Research

The Clinical Problem

Myofascial pain syndrome (MPS) is one of the most common forms of chronic pain that affects Canadians. It has a prevalence among adults of 18.9% in general medicine and up to 85% in pain management centres. It is estimated to cost $60 Billion annually and this figure will become larger since the elderly (age 65+) are the fastest growing segment of the Canadian population. Currently, the diagnosis of MPS is made clinically and relies upon the detection of the trigger point by palpation. The trigger point is a localized tender spot within the muscle that causes pain and feels like a knot. Clinical detection of this trigger point by palpation is often done poorly and results in many patients being misdiagnosed.

Solutions

Our research group is working on improving the detection of the trigger point and therefore, improving the diagnosis of MPS. In the future our goal is to make the diagnosis of many chronic pain conditions specific and reliable. We would do this by combining the clinical exam with medical imaging, such as ultrasound and confirming our results with biomarkers from the patients blood that will give us a better understanding of what condition the patient is suffering form. In addition, we are working on elucidating the mechanisms of pain behind certain musculoskeletal conditions and how these conditions originate and remain chronic.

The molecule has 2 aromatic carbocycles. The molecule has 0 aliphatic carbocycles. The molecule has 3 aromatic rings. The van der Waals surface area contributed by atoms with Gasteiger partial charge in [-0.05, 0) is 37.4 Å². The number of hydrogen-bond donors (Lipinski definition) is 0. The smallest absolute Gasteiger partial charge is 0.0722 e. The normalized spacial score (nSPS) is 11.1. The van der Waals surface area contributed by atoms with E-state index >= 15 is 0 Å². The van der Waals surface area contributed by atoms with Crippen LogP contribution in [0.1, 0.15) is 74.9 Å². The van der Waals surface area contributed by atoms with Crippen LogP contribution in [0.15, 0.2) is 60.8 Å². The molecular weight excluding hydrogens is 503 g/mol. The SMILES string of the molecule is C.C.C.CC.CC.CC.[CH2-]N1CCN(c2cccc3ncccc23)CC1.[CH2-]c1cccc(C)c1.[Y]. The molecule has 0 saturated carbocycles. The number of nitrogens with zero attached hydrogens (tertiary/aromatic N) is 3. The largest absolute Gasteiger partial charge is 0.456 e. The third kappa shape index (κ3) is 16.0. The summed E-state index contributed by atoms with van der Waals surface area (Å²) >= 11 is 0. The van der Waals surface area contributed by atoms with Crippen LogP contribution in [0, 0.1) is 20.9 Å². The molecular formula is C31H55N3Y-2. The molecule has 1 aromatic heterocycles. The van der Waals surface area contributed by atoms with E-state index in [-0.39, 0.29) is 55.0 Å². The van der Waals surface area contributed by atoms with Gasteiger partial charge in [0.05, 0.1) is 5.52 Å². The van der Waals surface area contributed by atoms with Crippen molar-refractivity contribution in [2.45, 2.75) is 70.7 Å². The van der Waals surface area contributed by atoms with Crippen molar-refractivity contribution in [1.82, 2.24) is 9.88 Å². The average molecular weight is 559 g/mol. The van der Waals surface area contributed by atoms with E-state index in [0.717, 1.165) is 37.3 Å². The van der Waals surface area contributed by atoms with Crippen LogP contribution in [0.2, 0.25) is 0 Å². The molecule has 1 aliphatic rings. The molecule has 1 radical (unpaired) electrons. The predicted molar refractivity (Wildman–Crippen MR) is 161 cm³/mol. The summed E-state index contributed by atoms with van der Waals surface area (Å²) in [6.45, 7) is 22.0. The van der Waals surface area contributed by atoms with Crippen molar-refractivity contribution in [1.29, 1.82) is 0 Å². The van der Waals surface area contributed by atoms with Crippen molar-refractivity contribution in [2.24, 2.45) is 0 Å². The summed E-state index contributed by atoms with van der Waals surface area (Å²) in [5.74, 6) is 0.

Research Goals and Objectives

  1. Our primary goal is to enhance the detection of the trigger point using a new method, ultrasound. This involves research into the clinical and ultrasound characteristics of the trigger point.
  2. Currently, the diagnostic criteria for MPS is often confused with other chronic pain conditions such as fibromyalgia. We want to enhance the current diagnostic criteria for MPS while minimizing the misdiagnosis of chronic pain conditions.
  3. Study the blood biomarkers of patients with MPS and fibromyalgia in order to identify differences, which will aid in the diagnosis and treatment of these conditions.
  4. Clarifying the pathophysiology of the trigger point, and mechanisms to explain the transition from acute to chronic pain. This involves the study of central sensitization.

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